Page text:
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Industry News

Airline Fraud Highlights Loyalty Reward Program Security Problems

Ten thousand American Airlines and three dozen United Airline accounts were targets of fraud, with criminals reusing credentials to access customer loyalty reward points and use them to book or upgrade flights late last month, as PCWorld.com reports.

The loyalty program accounts breach, American’s AAdvantage and United’s MileagePlus, is reminiscent of a similar attack against Hilton’s Honor app that logged loyalty points whenever a customer booked a Hilton hotel room. While credit card numbers weren’t stolen in the airline incident, credit cards tied to Hilton accounts were sometimes used to buy even more reward points after existing points were exhausted. Find out more in Preferred Hotel Guest Programs: Keyless Entry & Security.

This is a good reminder that loyalty rewards accounts are good as gold; at the very least, should be treated like cash or a debit card account from which anyone with your password can access and drain. Yet, not many companies managing the reward apps or accounts give users the option to protect their money with strong authentication. A Tripwire security analyst agrees:

Although air miles and points can be used as a form of currency to purchase trips, hotel stays and other goods and services, they generally lack the security controls you would usually see with traditional forms of currency, such as with credit card transactions.

For example, the Hilton Honor app only required a 4-digit PIN for access, making it easy for criminals to brute force using password-guessing algorithms; particularly easy if passwords are limited to both numerics and a specific character length. Since there’s only 10,000 possible combinations for 4 digit sequences, it wouldn’t take long to guess correctly. The hotel chain has since added a CAPTCHA to help combat automated password tools, but it’s still not secure enough to be considered a second factor of authentication.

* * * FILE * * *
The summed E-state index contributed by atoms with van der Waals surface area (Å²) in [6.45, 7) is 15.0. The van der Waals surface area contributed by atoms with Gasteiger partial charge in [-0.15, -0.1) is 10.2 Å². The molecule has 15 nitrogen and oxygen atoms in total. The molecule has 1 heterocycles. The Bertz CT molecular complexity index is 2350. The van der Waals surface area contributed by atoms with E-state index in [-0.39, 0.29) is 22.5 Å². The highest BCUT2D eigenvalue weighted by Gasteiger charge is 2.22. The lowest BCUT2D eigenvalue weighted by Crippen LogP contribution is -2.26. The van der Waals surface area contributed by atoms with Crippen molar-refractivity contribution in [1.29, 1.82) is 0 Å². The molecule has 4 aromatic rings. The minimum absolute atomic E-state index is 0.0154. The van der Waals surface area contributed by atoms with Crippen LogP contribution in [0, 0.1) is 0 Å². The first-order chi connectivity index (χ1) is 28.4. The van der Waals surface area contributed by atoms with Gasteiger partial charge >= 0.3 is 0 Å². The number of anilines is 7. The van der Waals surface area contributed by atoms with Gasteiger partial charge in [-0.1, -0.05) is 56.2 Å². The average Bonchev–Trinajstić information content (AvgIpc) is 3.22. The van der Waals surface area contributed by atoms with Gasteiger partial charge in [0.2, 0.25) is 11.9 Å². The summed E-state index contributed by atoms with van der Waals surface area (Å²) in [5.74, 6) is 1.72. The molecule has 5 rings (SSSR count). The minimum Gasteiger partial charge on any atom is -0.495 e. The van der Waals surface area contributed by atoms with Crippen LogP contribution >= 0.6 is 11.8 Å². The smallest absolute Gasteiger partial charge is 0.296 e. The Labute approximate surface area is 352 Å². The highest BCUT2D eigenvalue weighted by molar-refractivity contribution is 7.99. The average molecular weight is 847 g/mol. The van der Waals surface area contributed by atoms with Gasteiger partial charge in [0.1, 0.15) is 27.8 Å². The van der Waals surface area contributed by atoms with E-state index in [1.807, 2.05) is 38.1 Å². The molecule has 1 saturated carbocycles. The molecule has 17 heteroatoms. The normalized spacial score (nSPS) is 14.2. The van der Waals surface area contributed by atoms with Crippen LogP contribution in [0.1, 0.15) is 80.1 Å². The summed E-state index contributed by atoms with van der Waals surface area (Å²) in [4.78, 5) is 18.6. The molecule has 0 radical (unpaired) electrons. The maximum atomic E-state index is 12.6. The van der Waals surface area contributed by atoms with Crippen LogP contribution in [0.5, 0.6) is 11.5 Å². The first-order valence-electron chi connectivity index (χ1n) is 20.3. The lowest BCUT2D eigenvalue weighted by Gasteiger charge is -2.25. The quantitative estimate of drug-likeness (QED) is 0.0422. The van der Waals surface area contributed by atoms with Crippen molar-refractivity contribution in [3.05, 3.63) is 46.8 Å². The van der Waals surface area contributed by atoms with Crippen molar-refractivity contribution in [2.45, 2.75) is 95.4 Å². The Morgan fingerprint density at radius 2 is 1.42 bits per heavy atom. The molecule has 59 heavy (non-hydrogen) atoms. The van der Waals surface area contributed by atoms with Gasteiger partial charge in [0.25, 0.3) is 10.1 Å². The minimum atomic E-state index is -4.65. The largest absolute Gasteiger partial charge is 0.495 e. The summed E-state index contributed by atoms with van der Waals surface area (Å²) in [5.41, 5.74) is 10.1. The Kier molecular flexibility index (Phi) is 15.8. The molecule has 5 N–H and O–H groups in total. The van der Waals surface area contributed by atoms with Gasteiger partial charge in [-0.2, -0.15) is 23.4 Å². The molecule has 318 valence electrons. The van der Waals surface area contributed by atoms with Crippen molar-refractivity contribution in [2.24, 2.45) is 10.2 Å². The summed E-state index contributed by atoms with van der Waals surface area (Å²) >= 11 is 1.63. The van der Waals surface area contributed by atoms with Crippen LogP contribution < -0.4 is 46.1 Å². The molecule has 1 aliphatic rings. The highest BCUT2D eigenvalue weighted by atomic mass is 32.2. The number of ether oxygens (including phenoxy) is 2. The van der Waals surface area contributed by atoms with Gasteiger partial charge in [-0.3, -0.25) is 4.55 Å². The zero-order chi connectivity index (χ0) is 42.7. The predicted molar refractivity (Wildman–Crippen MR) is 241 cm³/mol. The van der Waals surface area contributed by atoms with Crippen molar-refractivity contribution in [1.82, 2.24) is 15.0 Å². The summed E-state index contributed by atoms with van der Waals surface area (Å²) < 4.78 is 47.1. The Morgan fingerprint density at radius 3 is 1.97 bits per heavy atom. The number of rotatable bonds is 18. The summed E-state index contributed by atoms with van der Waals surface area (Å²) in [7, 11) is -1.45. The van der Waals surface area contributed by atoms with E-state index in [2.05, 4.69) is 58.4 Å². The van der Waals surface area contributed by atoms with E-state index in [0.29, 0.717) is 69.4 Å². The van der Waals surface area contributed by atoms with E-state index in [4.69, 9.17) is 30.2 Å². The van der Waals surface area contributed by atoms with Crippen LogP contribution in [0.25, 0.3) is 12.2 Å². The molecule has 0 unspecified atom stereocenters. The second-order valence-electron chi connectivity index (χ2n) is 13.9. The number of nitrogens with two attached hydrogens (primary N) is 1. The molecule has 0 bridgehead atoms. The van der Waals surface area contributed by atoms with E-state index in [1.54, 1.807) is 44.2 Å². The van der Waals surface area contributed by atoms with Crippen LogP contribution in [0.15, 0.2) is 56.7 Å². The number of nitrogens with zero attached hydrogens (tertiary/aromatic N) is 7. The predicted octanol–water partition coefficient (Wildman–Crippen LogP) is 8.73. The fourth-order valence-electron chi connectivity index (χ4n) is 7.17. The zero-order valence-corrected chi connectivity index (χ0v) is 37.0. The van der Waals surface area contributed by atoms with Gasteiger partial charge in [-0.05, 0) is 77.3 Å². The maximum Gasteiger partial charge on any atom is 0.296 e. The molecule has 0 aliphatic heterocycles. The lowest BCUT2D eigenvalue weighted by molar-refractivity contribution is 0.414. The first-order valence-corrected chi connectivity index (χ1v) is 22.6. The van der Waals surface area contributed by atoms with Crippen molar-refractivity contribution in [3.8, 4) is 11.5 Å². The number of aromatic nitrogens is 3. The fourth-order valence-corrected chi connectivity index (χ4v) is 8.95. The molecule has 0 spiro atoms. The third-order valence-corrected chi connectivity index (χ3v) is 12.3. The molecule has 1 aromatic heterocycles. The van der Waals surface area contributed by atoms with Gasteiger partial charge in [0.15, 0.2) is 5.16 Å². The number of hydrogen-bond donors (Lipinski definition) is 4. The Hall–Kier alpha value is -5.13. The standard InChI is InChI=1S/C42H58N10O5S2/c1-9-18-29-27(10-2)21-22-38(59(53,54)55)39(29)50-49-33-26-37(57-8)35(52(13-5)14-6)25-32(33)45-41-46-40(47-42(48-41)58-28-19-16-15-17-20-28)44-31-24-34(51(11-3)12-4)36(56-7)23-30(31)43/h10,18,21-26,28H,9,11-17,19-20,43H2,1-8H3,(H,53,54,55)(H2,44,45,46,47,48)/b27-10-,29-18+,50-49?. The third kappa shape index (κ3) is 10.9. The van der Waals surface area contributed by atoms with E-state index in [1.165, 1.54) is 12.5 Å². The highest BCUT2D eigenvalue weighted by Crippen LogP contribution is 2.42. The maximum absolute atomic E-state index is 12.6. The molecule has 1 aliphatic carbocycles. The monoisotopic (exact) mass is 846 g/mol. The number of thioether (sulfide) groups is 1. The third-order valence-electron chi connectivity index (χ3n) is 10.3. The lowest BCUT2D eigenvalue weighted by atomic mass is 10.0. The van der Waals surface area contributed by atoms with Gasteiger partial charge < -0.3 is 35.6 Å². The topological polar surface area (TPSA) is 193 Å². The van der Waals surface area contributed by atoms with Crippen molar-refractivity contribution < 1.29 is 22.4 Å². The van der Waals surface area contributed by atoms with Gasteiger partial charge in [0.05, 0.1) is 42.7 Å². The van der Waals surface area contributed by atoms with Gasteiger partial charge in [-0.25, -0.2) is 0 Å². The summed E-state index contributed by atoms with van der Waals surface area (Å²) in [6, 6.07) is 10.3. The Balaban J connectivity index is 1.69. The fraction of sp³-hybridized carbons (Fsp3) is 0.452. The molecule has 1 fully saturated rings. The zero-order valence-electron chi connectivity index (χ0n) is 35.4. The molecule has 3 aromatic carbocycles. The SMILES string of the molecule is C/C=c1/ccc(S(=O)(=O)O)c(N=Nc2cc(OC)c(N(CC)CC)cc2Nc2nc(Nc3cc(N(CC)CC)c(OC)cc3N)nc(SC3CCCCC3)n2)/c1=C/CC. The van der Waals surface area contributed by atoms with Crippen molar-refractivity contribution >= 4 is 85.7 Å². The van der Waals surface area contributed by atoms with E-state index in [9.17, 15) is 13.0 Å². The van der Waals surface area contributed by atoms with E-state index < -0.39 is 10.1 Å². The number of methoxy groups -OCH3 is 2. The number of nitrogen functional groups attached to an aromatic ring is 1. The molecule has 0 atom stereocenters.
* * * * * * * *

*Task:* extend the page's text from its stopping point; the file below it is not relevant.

Password Reuse Across Different Web-Based Services

Another broader security issue this incident emphasizes is the pitfalls of reusing passwords across many different logins, applications and web services. Back in October 2014, hackers claimed to have breached Dropbox, dumping seven million credentials on Pastebin.com.

But what really happened was attackers stole usernames and passwords from other unrelated services, and then tried them on a number of sites, including Dropbox. And as the Wall Street Journal reported, Dropbox recommended users enable two-factor authentication as a protection against theft by requiring another layer of protection via their smartphones, as push notifications, SMS codes, tokens or phone calls.

As an extra precaution, Facebook urged its users to change their passwords after over 150 million email addresses and passwords were stolen from Adobe in 2013 in attempts to protect any users that may have reused their Adobe password on the social media website. But adding two-factor authentication to your logins means you can rely less on the power of just one password, and more on your own personal devices.

A final word from Duo’s CTO Jon Oberheide on authentication security and airlines:

For the affected airlines and customers, there's sure to be some turbulent times ahead. It's unclear how much runway the attackers will have before airlines land some strong authentication options for their most valued flyers. While these breaches create a lot of baggage for the airlines to deal with, it's important for them to ground these attacks before they really take off.